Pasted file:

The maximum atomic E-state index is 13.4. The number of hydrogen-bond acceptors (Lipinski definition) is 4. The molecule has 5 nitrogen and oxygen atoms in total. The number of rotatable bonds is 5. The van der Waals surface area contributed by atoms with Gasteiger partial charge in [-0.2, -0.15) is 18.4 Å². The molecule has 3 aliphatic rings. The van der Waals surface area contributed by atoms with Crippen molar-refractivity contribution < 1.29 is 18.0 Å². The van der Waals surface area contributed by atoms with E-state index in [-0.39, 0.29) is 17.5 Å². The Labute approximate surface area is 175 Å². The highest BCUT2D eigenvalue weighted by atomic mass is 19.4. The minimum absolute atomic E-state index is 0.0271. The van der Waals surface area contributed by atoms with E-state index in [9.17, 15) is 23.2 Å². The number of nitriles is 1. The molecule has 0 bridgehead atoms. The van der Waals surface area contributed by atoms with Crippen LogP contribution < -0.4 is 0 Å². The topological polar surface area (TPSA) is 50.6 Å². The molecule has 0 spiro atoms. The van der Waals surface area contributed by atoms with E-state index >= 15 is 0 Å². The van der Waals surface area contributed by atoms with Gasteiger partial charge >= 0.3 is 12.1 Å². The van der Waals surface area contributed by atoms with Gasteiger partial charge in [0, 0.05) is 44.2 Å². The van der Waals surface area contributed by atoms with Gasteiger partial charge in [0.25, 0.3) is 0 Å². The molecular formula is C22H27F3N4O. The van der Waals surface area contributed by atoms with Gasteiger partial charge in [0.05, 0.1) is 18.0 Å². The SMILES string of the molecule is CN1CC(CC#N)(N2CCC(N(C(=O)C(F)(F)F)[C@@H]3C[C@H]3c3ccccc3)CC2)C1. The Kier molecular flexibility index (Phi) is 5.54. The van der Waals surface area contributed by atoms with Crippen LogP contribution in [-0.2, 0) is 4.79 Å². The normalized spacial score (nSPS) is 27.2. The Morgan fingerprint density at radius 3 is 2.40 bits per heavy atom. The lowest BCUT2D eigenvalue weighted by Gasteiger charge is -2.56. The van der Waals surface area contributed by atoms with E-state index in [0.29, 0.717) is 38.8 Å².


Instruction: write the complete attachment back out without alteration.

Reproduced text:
The maximum atomic E-state index is 13.4. The number of hydrogen-bond acceptors (Lipinski definition) is 4. The molecule has 5 nitrogen and oxygen atoms in total. The number of rotatable bonds is 5. The van der Waals surface area contributed by atoms with Gasteiger partial charge in [-0.2, -0.15) is 18.4 Å². The molecule has 3 aliphatic rings. The van der Waals surface area contributed by atoms with Crippen molar-refractivity contribution < 1.29 is 18.0 Å². The van der Waals surface area contributed by atoms with E-state index in [-0.39, 0.29) is 17.5 Å². The Labute approximate surface area is 175 Å². The highest BCUT2D eigenvalue weighted by atomic mass is 19.4. The minimum absolute atomic E-state index is 0.0271. The van der Waals surface area contributed by atoms with E-state index in [9.17, 15) is 23.2 Å². The number of nitriles is 1. The molecule has 0 bridgehead atoms. The van der Waals surface area contributed by atoms with Crippen LogP contribution < -0.4 is 0 Å². The topological polar surface area (TPSA) is 50.6 Å². The molecule has 0 spiro atoms. The van der Waals surface area contributed by atoms with E-state index >= 15 is 0 Å². The van der Waals surface area contributed by atoms with Gasteiger partial charge >= 0.3 is 12.1 Å². The van der Waals surface area contributed by atoms with Gasteiger partial charge in [0, 0.05) is 44.2 Å². The van der Waals surface area contributed by atoms with Gasteiger partial charge in [0.25, 0.3) is 0 Å². The molecular formula is C22H27F3N4O. The van der Waals surface area contributed by atoms with Gasteiger partial charge in [0.05, 0.1) is 18.0 Å². The SMILES string of the molecule is CN1CC(CC#N)(N2CCC(N(C(=O)C(F)(F)F)[C@@H]3C[C@H]3c3ccccc3)CC2)C1. The Kier molecular flexibility index (Phi) is 5.54. The van der Waals surface area contributed by atoms with Crippen LogP contribution in [-0.2, 0) is 4.79 Å². The normalized spacial score (nSPS) is 27.2. The Morgan fingerprint density at radius 3 is 2.40 bits per heavy atom. The lowest BCUT2D eigenvalue weighted by Gasteiger charge is -2.56. The van der Waals surface area contributed by atoms with E-state index in [0.29, 0.717) is 38.8 Å².